UNIVERSITY PERFORMANCE tables published today highlight a glaring gap between Britain's elite universities and the rest in attracting students from poorer homes.
They show that not a single university from the so-called Russell Group of the country's top 19 research establishments achieves the UK average for higher education of recruiting 25 per cent of students from working-class homes.
Some have made "significant improvements" in recruiting youngsters from state schools - for instance, the London School of Economics has seen its intake rise from 58 per cent to 66 per cent.
However, the overall message from today's tables, published by the Higher Education Funding Council is that despite the Government pumping in more than pounds 36m to target students from the poorest neighbourhoods, little is happening on the ground to achieve the Government's aim of allowing students from the poorest homes access to the top universities.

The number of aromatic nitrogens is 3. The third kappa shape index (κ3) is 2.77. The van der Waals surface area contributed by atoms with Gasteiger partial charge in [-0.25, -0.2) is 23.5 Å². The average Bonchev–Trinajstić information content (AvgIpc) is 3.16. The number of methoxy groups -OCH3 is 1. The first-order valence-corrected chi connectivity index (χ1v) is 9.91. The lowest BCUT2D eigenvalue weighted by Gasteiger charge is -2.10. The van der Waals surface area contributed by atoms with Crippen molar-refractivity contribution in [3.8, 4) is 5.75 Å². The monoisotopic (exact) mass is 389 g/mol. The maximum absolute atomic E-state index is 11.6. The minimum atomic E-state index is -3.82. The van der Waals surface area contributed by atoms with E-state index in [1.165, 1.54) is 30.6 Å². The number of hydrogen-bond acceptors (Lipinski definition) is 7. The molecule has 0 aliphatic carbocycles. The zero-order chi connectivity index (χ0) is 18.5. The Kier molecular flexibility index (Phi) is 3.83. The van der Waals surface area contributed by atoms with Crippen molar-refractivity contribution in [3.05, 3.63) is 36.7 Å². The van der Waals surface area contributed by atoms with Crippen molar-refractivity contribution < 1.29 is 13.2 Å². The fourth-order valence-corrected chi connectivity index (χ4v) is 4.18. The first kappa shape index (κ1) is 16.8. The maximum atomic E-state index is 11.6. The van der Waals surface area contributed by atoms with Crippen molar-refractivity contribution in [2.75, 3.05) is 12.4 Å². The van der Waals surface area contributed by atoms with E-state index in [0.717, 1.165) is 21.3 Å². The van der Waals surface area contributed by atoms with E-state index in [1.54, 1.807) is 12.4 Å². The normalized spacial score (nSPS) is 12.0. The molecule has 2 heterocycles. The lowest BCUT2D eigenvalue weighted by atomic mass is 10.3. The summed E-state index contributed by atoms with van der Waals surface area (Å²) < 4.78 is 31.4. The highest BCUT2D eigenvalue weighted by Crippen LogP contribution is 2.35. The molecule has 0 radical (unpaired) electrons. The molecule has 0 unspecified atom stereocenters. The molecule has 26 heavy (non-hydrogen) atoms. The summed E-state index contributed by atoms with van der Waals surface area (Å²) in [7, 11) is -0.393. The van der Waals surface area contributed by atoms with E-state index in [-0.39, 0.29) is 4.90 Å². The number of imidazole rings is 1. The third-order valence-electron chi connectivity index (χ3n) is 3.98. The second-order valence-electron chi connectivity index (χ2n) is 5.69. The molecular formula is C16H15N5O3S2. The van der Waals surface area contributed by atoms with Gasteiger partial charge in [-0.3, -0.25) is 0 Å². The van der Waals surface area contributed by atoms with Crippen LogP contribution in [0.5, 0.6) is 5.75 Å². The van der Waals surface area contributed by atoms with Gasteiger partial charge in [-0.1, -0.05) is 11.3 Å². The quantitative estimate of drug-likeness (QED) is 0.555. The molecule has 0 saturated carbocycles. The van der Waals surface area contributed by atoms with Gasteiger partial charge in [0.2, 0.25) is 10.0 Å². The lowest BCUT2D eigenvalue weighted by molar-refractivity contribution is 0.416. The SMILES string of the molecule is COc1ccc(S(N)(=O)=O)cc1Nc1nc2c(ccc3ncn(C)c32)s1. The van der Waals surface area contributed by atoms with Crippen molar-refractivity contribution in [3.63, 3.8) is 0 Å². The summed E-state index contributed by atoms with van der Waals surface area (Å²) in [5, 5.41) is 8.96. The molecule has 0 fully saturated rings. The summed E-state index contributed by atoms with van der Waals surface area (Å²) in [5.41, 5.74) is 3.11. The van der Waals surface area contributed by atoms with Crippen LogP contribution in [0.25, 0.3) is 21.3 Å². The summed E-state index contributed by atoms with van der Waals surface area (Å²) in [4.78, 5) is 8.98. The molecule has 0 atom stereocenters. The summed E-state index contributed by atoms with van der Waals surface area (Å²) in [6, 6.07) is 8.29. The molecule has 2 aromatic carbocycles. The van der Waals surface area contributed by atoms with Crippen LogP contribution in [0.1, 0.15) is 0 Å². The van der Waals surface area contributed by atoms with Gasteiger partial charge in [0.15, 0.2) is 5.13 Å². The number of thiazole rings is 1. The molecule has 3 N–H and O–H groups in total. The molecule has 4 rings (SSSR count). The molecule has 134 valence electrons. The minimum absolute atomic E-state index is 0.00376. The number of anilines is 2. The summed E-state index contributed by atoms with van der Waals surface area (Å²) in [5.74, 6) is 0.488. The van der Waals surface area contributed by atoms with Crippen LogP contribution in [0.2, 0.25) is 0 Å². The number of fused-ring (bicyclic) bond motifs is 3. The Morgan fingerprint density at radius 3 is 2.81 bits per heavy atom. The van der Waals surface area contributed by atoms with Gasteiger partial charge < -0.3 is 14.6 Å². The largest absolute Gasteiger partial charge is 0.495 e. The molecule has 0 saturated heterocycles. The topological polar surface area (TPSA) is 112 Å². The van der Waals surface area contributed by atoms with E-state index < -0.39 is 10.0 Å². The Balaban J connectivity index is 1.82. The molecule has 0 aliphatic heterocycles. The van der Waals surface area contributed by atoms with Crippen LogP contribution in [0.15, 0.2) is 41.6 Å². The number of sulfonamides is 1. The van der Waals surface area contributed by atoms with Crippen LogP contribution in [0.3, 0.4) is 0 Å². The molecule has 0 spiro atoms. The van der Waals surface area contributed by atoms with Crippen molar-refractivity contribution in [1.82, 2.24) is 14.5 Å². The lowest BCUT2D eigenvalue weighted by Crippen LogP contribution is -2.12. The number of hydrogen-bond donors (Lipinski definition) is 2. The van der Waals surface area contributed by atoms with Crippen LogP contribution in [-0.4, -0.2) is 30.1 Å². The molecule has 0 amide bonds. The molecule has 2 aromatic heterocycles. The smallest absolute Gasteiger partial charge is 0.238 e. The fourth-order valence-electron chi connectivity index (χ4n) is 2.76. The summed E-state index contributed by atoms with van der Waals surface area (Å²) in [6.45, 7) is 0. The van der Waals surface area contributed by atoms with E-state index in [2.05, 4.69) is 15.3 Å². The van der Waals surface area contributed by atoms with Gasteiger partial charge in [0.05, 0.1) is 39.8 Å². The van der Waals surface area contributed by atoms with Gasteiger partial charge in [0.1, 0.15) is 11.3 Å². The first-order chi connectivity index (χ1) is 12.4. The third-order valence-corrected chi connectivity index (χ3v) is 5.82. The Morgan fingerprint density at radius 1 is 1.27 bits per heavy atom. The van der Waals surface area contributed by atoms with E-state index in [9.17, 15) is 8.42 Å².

The findings will increase the pressure on ministers to come up with a substantial financial package in their higher education blueprint to encourage more working-class participation - and abandon plans to allow universities to charge top-up fees.
Sally Hunt, general secretary of the Association of University Teachers, said last night: "As students are still being asked to pay upfront fees to attend university, it's not surprising that people from poor backgrounds are still being put off. Introducing top-up fees would only make the situation worse."
Charles Clarke, the Secretary of State for Education, has dropped broad hints that he favours the introduction of a graduate tax rather than upfront fees to give higher education a financial boost. …